I like the way it triggers mature discussions with stakeholders and puts business benefit in the equation. We might want to differentiate from the competitors on some features, but probably not all features. It’s waste to push performance on those parts of the system where this involves high development costs and were moderate performance is sufficient. I makes me think of the KANO model as well, but the QUPER model seems a good intuitive model, I am gonna use it, sure!
More can be read here:
What do you think? Do think you can benefit from this model? Are you already using it? Please share your thoughts in the comments.
Last Thursday we launched my new book “Agile in de echte wereld- Starten met Scrum” at the Valori Office. Above a photo impression of the event where we presented the new book to our customers and people that collaborated with me on the book. I gave a small presentation about the state of Scrum and introduced the book. A sure highlight was the presentation by Bernadet Miceli – Manager IT at Greenchoice. She shared her experience with the agile adoption of her company and shared some of the challenges we had to overcome. It triggered quite some discussion that was completed during the networking drinks. It was a nice and interesting event, and people were happy to take a copy of the book home.
Below the slides of my presentation:
“Improvements planned in the retrospective do not stand on their own. What is the ambition of your team and how do you share these?”
That is the main statement of the talk I gave today at the Agile Testing Days held in Potsdam Germany. The talk was about how to get grip on your agile maturity and I shared a tool called the “ambition chart” that is effective to:
- Discus and share the ambition and dreams agile team members have
- Chunk the dream into feasible improvement steps
- Manage expectations with stakeholder and management
- Prioritise improvement suggestions during retrospective
- And make transparent where you are working on as a team and celebrate successes
Many delegate asked me for the slides right after the session, so I share them below. I hope it inspires you to make your own ambition map and apply it in you organisation. Good luck!
Starting 5 December a testers crowd will gather in Potsdam Germany for theAgile Testing Days. This year I will contribute with a talk on agile maturity. The tool I will introduce is the Ambition chart, which can easily be created using Powerpoint.
With the ambition chart you can discuss the ambition that your fellow team members have, give the proper priority to the actions that are defined in the Retrospective and keep a focus on your goals. It also enables to manager expectation with management and stakeholders and makes progress explicit. A lot of advantages for a simple graphical one pager.
Join my session Grip on agile maturity to find out how you can make one yourself.
In my latest article (published in the November Issue of Bits & Chips magazine) I write about the test challenges that we have in multi-team Agile projects. Testing in these projects is responsibility of the development teams, of course. But, … I notice that teams often lack specific knowledge and some tests exceed team boundaries. Since there are many test challenges to take into account, at various levels, we need a test strategy to ensure no tests are forgotten and that the governance leads to transparency and accurate information about risks, progress and end-to-end quality.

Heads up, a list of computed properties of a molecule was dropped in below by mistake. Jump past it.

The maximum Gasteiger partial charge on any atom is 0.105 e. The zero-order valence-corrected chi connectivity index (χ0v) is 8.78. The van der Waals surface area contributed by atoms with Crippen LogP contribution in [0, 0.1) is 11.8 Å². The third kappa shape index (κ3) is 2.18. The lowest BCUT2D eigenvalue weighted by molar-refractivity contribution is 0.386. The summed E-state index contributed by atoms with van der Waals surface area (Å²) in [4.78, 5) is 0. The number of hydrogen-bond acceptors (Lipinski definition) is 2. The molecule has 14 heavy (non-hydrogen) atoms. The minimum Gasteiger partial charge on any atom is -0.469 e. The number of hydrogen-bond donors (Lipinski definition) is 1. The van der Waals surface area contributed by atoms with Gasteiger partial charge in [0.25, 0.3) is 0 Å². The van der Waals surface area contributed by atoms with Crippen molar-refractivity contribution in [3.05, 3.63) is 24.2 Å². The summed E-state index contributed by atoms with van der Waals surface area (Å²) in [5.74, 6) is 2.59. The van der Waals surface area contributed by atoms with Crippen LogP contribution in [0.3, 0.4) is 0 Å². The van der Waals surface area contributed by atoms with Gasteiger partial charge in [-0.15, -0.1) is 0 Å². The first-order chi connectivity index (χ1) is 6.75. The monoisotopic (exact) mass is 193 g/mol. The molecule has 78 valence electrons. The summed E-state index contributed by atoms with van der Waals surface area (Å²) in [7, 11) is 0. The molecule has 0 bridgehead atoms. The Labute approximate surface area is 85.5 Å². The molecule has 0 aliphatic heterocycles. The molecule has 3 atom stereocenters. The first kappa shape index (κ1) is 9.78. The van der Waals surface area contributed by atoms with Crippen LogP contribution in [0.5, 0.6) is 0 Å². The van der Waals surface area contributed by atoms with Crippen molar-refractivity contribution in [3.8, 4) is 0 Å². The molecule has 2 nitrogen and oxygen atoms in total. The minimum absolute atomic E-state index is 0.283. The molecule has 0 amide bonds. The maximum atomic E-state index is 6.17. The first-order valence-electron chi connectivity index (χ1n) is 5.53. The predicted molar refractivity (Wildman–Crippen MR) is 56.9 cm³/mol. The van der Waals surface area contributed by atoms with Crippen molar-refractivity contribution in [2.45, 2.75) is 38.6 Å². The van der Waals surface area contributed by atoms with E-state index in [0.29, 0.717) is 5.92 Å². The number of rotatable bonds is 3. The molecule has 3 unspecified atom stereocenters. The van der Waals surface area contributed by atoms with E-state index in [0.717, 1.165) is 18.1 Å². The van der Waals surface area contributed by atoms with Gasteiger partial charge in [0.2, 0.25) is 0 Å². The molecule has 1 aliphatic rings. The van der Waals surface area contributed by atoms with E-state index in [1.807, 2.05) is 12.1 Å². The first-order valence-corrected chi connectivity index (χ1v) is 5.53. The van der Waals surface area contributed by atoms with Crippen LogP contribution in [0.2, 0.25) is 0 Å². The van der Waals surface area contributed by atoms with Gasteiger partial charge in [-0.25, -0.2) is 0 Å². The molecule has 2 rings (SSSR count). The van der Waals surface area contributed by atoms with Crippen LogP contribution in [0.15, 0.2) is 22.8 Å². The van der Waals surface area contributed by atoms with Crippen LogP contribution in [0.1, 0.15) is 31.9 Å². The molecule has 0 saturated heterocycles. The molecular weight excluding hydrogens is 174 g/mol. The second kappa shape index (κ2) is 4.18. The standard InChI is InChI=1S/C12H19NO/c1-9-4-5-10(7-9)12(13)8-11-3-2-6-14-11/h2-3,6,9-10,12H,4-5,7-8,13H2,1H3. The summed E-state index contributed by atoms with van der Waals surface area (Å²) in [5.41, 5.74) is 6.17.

You can read my new article (in Dutch) in the latest edition of Bits&Chips, or download the PDF: De noodzaak voor een agile teststrategie
On November 29 and 30 the OnlineTestConf will be held in….well is’t online so virtually it is anywhere. Joel Motvelisky has asked me to give a keynote to open the second day of the conference. The first day will be opened by Rob Lambert.
You can see the full program on the conference website. There you can also register, its free, there is no travel costs involved and a great line up.
I made a small introduction to my talk Testing fundamentals in a changing world. I hope to meet you somewhere in cyberspace on 30 November.
Agile in de echte wereld- Starten met Scrum is available since Monday. An enthusiastic reader informed me that on one of the bigger online bookstores the book is doing very well. It’s on the 7th position of best-selling agile books, and that after only 3 days. I am amazed. It’s not a battle of course, but I am thrilled that the book seems to fulfil a need.
Check it yourself at bol.com.
This week the first copies of my new book were delivered at the Valori office. I was really proud when I browsed though the 120+ full color pages. the book looks inviting and the illustrations are a nice addition to the text.
Agile in the real world – Starting with Scrum has become a really practical book that deals with the adoption of Agile in organisations. It’s contains many practical tips and examples of the dilemmas we encounter on a daily basis when we start working with Scrum. This makes it a guidebook for all that want to start with Scrum or that want to improve their agile way of working.
Last September I joined the 21st testing retreat which was held in France. The testing Retreat is an annual peer conference where senior testers from various countries meet and spent their weekend together to talk about the profession. During the weekend we had an interactive brainstorm in we concluded that many Functional testers find it hard to advice on how to implement and improve unit testing. To help them out we collectively defined a list of tips that can be used to improve Unit testing in your organisation/agile team.
Read the column to find out what these tips are and how you can benefit from them: G(r)ood testing 25: Tips for how to boost Unit testing as a Functional Tester